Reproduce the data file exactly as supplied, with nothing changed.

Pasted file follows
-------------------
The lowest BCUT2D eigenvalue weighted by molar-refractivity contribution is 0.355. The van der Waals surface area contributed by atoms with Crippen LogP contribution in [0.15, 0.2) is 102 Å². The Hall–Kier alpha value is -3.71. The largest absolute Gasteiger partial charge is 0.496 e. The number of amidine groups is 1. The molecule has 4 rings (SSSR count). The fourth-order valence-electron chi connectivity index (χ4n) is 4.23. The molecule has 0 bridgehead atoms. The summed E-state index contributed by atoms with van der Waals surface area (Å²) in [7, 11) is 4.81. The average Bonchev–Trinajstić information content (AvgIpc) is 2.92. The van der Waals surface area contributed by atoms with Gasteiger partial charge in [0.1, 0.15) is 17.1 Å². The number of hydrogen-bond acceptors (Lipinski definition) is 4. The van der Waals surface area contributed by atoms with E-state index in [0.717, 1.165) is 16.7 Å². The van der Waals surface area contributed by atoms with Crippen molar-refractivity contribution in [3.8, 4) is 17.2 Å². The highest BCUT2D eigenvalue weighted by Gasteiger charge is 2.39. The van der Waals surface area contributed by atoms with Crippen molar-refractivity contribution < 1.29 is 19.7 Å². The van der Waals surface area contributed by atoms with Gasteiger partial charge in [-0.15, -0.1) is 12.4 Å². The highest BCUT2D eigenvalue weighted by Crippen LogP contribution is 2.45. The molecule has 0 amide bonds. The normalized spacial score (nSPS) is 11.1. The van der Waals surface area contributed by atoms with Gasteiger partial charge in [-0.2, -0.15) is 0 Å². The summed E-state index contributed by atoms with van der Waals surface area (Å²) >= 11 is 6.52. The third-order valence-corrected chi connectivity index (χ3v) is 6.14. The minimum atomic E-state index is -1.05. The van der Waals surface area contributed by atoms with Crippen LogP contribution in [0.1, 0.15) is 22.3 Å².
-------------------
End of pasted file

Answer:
The lowest BCUT2D eigenvalue weighted by molar-refractivity contribution is 0.355. The van der Waals surface area contributed by atoms with Crippen LogP contribution in [0.15, 0.2) is 102 Å². The Hall–Kier alpha value is -3.71. The largest absolute Gasteiger partial charge is 0.496 e. The number of amidine groups is 1. The molecule has 4 rings (SSSR count). The fourth-order valence-electron chi connectivity index (χ4n) is 4.23. The molecule has 0 bridgehead atoms. The summed E-state index contributed by atoms with van der Waals surface area (Å²) in [7, 11) is 4.81. The average Bonchev–Trinajstić information content (AvgIpc) is 2.92. The van der Waals surface area contributed by atoms with Gasteiger partial charge in [0.1, 0.15) is 17.1 Å². The number of hydrogen-bond acceptors (Lipinski definition) is 4. The van der Waals surface area contributed by atoms with E-state index in [0.717, 1.165) is 16.7 Å². The van der Waals surface area contributed by atoms with Crippen molar-refractivity contribution in [3.8, 4) is 17.2 Å². The highest BCUT2D eigenvalue weighted by Gasteiger charge is 2.39. The van der Waals surface area contributed by atoms with Crippen molar-refractivity contribution < 1.29 is 19.7 Å². The van der Waals surface area contributed by atoms with Gasteiger partial charge in [-0.15, -0.1) is 12.4 Å². The highest BCUT2D eigenvalue weighted by Crippen LogP contribution is 2.45. The molecule has 0 amide bonds. The normalized spacial score (nSPS) is 11.1. The van der Waals surface area contributed by atoms with Gasteiger partial charge in [-0.2, -0.15) is 0 Å². The summed E-state index contributed by atoms with van der Waals surface area (Å²) >= 11 is 6.52. The third-order valence-corrected chi connectivity index (χ3v) is 6.14. The minimum atomic E-state index is -1.05. The van der Waals surface area contributed by atoms with Crippen LogP contribution in [0.1, 0.15) is 22.3 Å².